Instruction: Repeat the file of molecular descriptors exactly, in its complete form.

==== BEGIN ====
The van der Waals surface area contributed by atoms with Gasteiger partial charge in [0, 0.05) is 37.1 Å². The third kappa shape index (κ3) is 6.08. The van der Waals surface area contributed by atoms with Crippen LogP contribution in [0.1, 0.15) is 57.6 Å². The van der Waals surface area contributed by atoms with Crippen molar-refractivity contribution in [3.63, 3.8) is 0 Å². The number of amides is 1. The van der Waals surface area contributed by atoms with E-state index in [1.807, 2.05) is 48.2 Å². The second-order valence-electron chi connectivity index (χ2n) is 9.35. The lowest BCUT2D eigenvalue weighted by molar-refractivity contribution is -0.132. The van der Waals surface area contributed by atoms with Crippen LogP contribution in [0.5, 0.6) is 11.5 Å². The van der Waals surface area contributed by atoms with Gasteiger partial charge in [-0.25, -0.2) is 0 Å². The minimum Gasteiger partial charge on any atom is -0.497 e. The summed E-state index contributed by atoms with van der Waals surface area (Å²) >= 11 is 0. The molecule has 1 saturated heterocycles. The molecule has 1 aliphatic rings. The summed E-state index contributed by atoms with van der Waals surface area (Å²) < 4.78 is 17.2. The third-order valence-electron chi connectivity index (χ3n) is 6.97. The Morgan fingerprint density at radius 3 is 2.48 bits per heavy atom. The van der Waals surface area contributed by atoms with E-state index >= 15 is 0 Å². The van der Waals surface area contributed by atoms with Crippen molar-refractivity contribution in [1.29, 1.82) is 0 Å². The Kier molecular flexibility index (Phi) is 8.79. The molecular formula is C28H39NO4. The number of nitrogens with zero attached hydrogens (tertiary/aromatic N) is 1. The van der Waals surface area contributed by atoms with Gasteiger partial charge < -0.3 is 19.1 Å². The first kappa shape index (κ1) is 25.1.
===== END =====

The van der Waals surface area contributed by atoms with Gasteiger partial charge in [0, 0.05) is 37.1 Å². The third kappa shape index (κ3) is 6.08. The van der Waals surface area contributed by atoms with Crippen LogP contribution in [0.1, 0.15) is 57.6 Å². The van der Waals surface area contributed by atoms with Crippen molar-refractivity contribution in [3.63, 3.8) is 0 Å². The number of amides is 1. The van der Waals surface area contributed by atoms with E-state index in [1.807, 2.05) is 48.2 Å². The second-order valence-electron chi connectivity index (χ2n) is 9.35. The lowest BCUT2D eigenvalue weighted by molar-refractivity contribution is -0.132. The van der Waals surface area contributed by atoms with Crippen LogP contribution in [0.5, 0.6) is 11.5 Å². The van der Waals surface area contributed by atoms with Gasteiger partial charge in [-0.25, -0.2) is 0 Å². The minimum Gasteiger partial charge on any atom is -0.497 e. The summed E-state index contributed by atoms with van der Waals surface area (Å²) >= 11 is 0. The molecule has 1 saturated heterocycles. The molecule has 1 aliphatic rings. The summed E-state index contributed by atoms with van der Waals surface area (Å²) < 4.78 is 17.2. The third-order valence-electron chi connectivity index (χ3n) is 6.97. The Morgan fingerprint density at radius 3 is 2.48 bits per heavy atom. The van der Waals surface area contributed by atoms with E-state index >= 15 is 0 Å². The van der Waals surface area contributed by atoms with Crippen molar-refractivity contribution in [1.29, 1.82) is 0 Å². The Kier molecular flexibility index (Phi) is 8.79. The molecular formula is C28H39NO4. The number of nitrogens with zero attached hydrogens (tertiary/aromatic N) is 1. The van der Waals surface area contributed by atoms with Gasteiger partial charge < -0.3 is 19.1 Å². The first kappa shape index (κ1) is 25.1.